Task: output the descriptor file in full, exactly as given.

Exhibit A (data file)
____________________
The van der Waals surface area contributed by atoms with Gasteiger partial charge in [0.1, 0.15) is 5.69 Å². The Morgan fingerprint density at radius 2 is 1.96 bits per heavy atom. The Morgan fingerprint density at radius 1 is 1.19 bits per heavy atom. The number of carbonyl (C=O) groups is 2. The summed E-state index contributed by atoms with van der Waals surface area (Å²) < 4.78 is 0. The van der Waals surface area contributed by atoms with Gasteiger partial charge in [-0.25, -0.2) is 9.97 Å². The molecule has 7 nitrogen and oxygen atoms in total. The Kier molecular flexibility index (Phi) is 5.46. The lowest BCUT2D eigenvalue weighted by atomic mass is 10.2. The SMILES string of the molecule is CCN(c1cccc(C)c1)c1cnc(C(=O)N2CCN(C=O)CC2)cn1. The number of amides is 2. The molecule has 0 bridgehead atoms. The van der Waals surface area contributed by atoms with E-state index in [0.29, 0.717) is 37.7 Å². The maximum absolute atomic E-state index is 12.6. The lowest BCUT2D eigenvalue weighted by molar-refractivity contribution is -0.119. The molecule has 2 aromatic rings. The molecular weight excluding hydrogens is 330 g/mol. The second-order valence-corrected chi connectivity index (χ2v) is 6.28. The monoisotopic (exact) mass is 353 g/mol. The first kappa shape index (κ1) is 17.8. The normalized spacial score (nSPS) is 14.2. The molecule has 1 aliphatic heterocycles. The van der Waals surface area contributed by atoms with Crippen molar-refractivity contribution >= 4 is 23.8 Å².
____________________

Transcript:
The van der Waals surface area contributed by atoms with Gasteiger partial charge in [0.1, 0.15) is 5.69 Å². The Morgan fingerprint density at radius 2 is 1.96 bits per heavy atom. The Morgan fingerprint density at radius 1 is 1.19 bits per heavy atom. The number of carbonyl (C=O) groups is 2. The summed E-state index contributed by atoms with van der Waals surface area (Å²) < 4.78 is 0. The van der Waals surface area contributed by atoms with Gasteiger partial charge in [-0.25, -0.2) is 9.97 Å². The molecule has 7 nitrogen and oxygen atoms in total. The Kier molecular flexibility index (Phi) is 5.46. The lowest BCUT2D eigenvalue weighted by atomic mass is 10.2. The SMILES string of the molecule is CCN(c1cccc(C)c1)c1cnc(C(=O)N2CCN(C=O)CC2)cn1. The number of amides is 2. The molecule has 0 bridgehead atoms. The van der Waals surface area contributed by atoms with E-state index in [0.29, 0.717) is 37.7 Å². The maximum absolute atomic E-state index is 12.6. The lowest BCUT2D eigenvalue weighted by molar-refractivity contribution is -0.119. The molecule has 2 aromatic rings. The molecular weight excluding hydrogens is 330 g/mol. The second-order valence-corrected chi connectivity index (χ2v) is 6.28. The monoisotopic (exact) mass is 353 g/mol. The first kappa shape index (κ1) is 17.8. The normalized spacial score (nSPS) is 14.2. The molecule has 1 aliphatic heterocycles. The van der Waals surface area contributed by atoms with Crippen molar-refractivity contribution >= 4 is 23.8 Å².